A few individuals moved one or more of their colonies this past season. They listed many reasons for doing so. Seven moved for a better location, five to pollinate, 4 needed to move due to neighbor “issues”, and four moved splits/swarms away. A couple moved their apiary when they moved, or to move away from bears, to supply a friend with a colony or to reduce number at the primary apiary site.
Section 4: Survival based on hive origination
We also asked survey respondents to characterize their loss by hive origination. The result is graphically presented below in Figure 9 for both PNW and Oregon beekeepers. Packages, split/divides and feral hive transfers were less than 50% successful. Swarms exhibited higher losses than nucs. Overwintered colonies, as expected, consistently have the best survival rate. Figure 10 shows PNW and Oregon loss rates by hive origination and PNW loss levels for the previous season. It is evident that rates for both are relatively the same both seasons.
Section 9: Colony Death perceived reason and acceptable level.
We asked PNW individuals that had colony loss (recall 31% had NO LOSS) to estimate what the reason for their loss might have been. Most common responses were Weak in the fall and Varroa mites, followed closely by Queen failure. Starvation, poor wintering conditions and I don’t know were all indicated by 11%. Yellow jackets, CCD (Colony Collapse Disorder, a general loss symptom whereby the adults die away from their hive), Pesticides and Nosema followed in that order. Under “other”clumsiness and EFB were listed.
There is no easy way to verify reason(s) for colony loss. Colonies in the same apiary may die for different reasons. Doing the forensics is the first step in seeking to solve the heavy loss problem. More attention to colony strength and possibility of winter starvation will help reduce some of the losses. Control of varroa mites will also help toward loss reduction. Our survey, asked about managements, mite controls and queens as can be read in following sections 5-9.
Respondents were asked to select an acceptable loss level, being offered several categories to check. Twenty six percent (26%) said zero, 24% said 5-15% and 37% checked 20-33%. Eight individuals (3%) said 100% was acceptable.
Why do colonies die?
There clearly appears to be no single reason for loss and a good deal of variance in opinion as to what might be an acceptable loss level. There is nobody to come check why a dead colony died. Close examination may eliminate some possible factors but we are still often left with more than one “likely” cause of death.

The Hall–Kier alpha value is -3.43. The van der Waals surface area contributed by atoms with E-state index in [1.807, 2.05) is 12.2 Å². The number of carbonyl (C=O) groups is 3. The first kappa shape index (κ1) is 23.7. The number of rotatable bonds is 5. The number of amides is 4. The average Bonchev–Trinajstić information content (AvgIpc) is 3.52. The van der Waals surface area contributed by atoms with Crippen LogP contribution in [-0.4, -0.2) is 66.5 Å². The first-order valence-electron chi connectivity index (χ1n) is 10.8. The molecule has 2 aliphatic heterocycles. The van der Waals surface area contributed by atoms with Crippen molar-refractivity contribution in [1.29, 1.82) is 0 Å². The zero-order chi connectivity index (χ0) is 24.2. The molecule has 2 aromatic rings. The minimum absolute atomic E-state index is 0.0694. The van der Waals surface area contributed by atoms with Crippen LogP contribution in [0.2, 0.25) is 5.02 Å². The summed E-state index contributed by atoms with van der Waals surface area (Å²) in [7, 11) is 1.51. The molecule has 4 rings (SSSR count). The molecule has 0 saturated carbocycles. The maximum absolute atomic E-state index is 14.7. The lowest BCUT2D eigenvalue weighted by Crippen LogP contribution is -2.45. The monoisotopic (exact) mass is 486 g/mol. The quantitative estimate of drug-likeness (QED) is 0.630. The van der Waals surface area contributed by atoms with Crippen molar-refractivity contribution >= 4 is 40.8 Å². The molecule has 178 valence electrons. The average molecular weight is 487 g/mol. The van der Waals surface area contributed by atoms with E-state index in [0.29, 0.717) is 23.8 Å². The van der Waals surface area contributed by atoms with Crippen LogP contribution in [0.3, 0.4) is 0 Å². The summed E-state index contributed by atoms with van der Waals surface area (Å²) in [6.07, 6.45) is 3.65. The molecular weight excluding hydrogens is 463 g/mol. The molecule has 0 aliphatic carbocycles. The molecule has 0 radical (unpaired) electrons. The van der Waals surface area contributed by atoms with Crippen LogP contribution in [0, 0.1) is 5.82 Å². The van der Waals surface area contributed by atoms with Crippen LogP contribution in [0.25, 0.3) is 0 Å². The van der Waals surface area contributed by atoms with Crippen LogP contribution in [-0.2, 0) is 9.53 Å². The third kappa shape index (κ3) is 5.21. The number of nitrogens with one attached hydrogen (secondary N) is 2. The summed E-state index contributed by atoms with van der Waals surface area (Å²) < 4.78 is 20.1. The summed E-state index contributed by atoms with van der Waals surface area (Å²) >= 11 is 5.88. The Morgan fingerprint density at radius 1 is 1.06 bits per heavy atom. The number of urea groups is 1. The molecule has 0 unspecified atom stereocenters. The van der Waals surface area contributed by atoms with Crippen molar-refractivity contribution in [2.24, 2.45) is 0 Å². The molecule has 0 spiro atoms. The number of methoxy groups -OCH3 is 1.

We are dealing with living animals which are constantly exposed to many different challenges, both in the natural environment and the beekeeper’s apiary. The four major factors in colony loss are thought to be mites, pesticides, declining nutrition adequacy of the environment and diseases, especially viruses and Nosema. Management, failure to do something or doing things incorrectly, remains a factor in our losses as does alteration to the bee’s natural environment.
Langstroth wrote about the importance of taking losses in fall management saying if the beekeeper neglects such attention to his/her colonies, 45% loss levels may occur, depending upon variable environmental conditions. It can be argued that losses of 30, 40, 50% or more might be “normal.” Older, more experienced beekeepers recall when loss levels were 15% or less. Honey production fluctuates each year but, once again, seems to be declining on average. Numbers of U.S. bee colonies have declined steadily since the 1940s, returning to numbers for 100 years ago,but worldwide numbers of bee colonies are steadily increasing.
So there is no simple answer to explain the levels of current losses nor is it possible to demonstrate that they are excessive for all the issues facing honey bees in the current environment.
Section 5: General hive practices
We asked in the survey for information about some managements practiced by respondents. Multiple responses were encouraged.
FEEDINGS: The numbers of PNW beekeeper feeding responses (548 total) are shown in bar graph Figure 13. Number following practice is number of those individuals who indicated each item and percent to right the rate of use. Twenty eight individuals (10%) did not do any of the options offered; they had a 58% loss of colonies, compared to 43.7% overall losses. This is up from 7% the previous survey year. Of those who indicated doing feeding, feeding sugar syrup (169 individuals, 31%) and feeding pollen patties (106 individuals, 19%) were the most common feeding managements followed by feeding frames of honey. Next most common were feeding hard sugar candy and dry sugar or drivert. Frames of pollen, liquid honey and dry pollen were less commonly fed. One individual fed corn syrup. Under “other,” feeding vitamins and electrolytes, honey-B-healthy (2 individuals) and feeding essential oils were listed.